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‘Venus Drawn Out’ at The Armory Show, New York

3 March 2014

Running through a list of the 20th century’s most interesting artists, Susan Harris found each had only one thing in common — they were all women, from the expressionists to Bauhaus. New York based Harris had been approached by The Armory Show about a commission for which the brief was to ‘activate the entire pier’.

Harris’ list went on to form the basis for ‘Venus Drawn Out’, a four-part discussion on women in art. One of the first works on show is a large-scale drawing on two perpendicular walls by Pat Steir. Pat’s lines dominate the space; set against a bold purple wall her drawing has an infinite quality. It’s the first image people will encounter when they move from the contemporary pier to the modern.

(1976), Helen Frankenthaler.

Relay II (1976), Helen Frankenthaler. Image courtesy of Armand Bartos

This is both The Armory Show’s first ever curated display, and the first dedicated entirely to women — the tribute wasn’t intentional. ‘It became that, but that’s not where it started. I was thinking, what would I want to see? All these artists came into my head and they were all women and I thought — how interesting to feature artists from the 20th century.’

It’s a show that bears equal elements of activism and lessons in art history. Susan is careful to point out that alongside an examination into the issue of representation and women, the show focuses on significant drawings and paintings. ‘Both myself and Pat are hesitant to talk about the women aspect too much, but yes, and I think Pat will also acknowledge that she’s frustrated at not achieving the same success as her male counterparts’.

(1984), Anni Albers.

Wal XI (1984), Anni Albers. Courtesy the Josef and Anni Albers Foundation and Alan Cristea Gallery

Part of ‘Venus Drawn Out’ is formed of an exhibition of drawings by artists (from the unknown to the highly acclaimed), in which works by the likes of Anni Albers and Helen Frankenthaler are displayed without a clear chronological or thematic order. ‘The goal was for people to take away ideas, but I really wanted there to be value in the viewing experience, so I felt intuitively that drawing would be the best way. I installed the show salon style to really draw people in, the style changes how people see a collection’. It’s a method of curation that references institutions such as The Barnes Foundation and the Frick Collection, famous for displaying the work of men in salon style.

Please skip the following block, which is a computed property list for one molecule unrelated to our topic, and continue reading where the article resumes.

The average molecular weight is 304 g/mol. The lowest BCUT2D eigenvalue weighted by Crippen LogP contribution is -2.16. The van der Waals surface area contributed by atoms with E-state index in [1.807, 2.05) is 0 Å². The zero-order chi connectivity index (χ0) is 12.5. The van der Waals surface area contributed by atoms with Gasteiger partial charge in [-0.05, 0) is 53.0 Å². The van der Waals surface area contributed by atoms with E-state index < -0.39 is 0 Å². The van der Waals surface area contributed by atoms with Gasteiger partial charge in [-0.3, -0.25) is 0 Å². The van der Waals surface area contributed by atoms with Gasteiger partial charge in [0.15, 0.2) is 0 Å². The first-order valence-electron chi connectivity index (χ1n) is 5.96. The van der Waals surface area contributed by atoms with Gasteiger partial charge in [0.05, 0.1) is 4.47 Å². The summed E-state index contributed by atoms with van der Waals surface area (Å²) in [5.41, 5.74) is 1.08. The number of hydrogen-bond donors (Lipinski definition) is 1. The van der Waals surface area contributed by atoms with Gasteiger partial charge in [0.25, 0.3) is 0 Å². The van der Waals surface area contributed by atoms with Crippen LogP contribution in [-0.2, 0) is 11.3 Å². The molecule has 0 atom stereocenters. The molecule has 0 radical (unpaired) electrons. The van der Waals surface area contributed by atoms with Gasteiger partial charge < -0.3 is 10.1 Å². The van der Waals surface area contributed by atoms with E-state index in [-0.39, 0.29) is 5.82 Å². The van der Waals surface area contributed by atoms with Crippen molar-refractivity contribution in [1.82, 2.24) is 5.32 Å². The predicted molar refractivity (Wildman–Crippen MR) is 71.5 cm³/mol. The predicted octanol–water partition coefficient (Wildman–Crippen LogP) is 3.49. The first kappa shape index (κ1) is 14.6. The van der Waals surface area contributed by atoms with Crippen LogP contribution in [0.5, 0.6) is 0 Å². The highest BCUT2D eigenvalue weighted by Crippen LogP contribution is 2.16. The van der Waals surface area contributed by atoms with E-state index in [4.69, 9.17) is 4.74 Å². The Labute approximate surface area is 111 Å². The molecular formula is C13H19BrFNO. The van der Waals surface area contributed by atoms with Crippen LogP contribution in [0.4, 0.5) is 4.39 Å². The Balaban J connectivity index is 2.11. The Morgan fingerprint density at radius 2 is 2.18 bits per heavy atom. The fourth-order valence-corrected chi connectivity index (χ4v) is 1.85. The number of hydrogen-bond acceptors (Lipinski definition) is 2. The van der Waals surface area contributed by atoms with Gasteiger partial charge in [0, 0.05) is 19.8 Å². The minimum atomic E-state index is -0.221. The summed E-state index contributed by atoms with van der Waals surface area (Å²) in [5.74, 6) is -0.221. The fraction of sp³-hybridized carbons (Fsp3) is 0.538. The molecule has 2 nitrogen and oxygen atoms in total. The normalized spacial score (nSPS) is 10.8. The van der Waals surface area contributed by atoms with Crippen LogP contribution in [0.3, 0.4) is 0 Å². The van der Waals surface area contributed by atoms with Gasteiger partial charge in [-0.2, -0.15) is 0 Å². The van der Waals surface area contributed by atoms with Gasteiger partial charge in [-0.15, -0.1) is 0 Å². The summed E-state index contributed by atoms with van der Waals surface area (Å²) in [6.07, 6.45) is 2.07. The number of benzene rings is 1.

(1998), Jennifer Bartlett.

March Bermuda (P15 House) (1998), Jennifer Bartlett. Courtesy of Armand Bartos

‘Venus Drawn Out’ is careful not to ghettoise women by gender, and issues of representation and ownership are examined through scale, medium and sheer location. It’s an apt study for The Armory Show, and all it represents as an institution for collectors and artists both male and female. ‘It has been an issue, some of the galleries represent female artists and some don’t. Some of the galleries I was working with, dealers are even saying ‘why are the prices so much lower with female artists?’ I made a wish list of everyone I would want to include and then contacted the galleries to see what they could lend me. It was much harder than I thought it would be. The placing of ‘Venus Drawn Out’ at the Armory makes it even more poignant’.

(1920), Georgia O'Keeffe.

The Nicotine Flower, Special No. 36 (1920), Georgia O’Keeffe. Image courtesy of the Gerald Peters Gallery, NY

Does she think young women in art are too often tied to themes intrinsic to notions of femininity? Sort of: ‘In the 1970s feminism meant that things changed radically but before that people like Georgia O’Keeffe weren’t trying to say ‘I’m a woman artist’ she just wanted to be an artist and she totally rejected those Freudian interpretations of her flowers. It wasn’t until the 1970s that women wanted to be seen as female artists’.

(1968), Nancy Spero.

F111 (1968), Nancy Spero. Courtesy of Michael Rosenfeld, Gallery LLC, NY

Further down the pier, a 15ft-high drawing by Inka Essenhigh acts as the fourth part of this commission: a submission by Pace Prints, Inka is the youngest artist to exhibit. ‘If I’d had more space I would have liked to open up the perimeters to include younger artists, because it’s so much about the influence of these works’.

The show’s name is a humorous nod to the view of women and drawing as passé. ‘I love drawings and I think the evolution of drawing has certainly expanded what the traditional definition of that medium is.’ The title too acknowledges the frustrations in the long process of achieving significance for women, the idolisation of Venus and the issue of legitimate representation in art history.

Inka Essenhigh

Summer Landscape, Inka Essenhigh

‘Venus Drawn Out’ is at The Armory Show, New York, from 6–9 March 2014.

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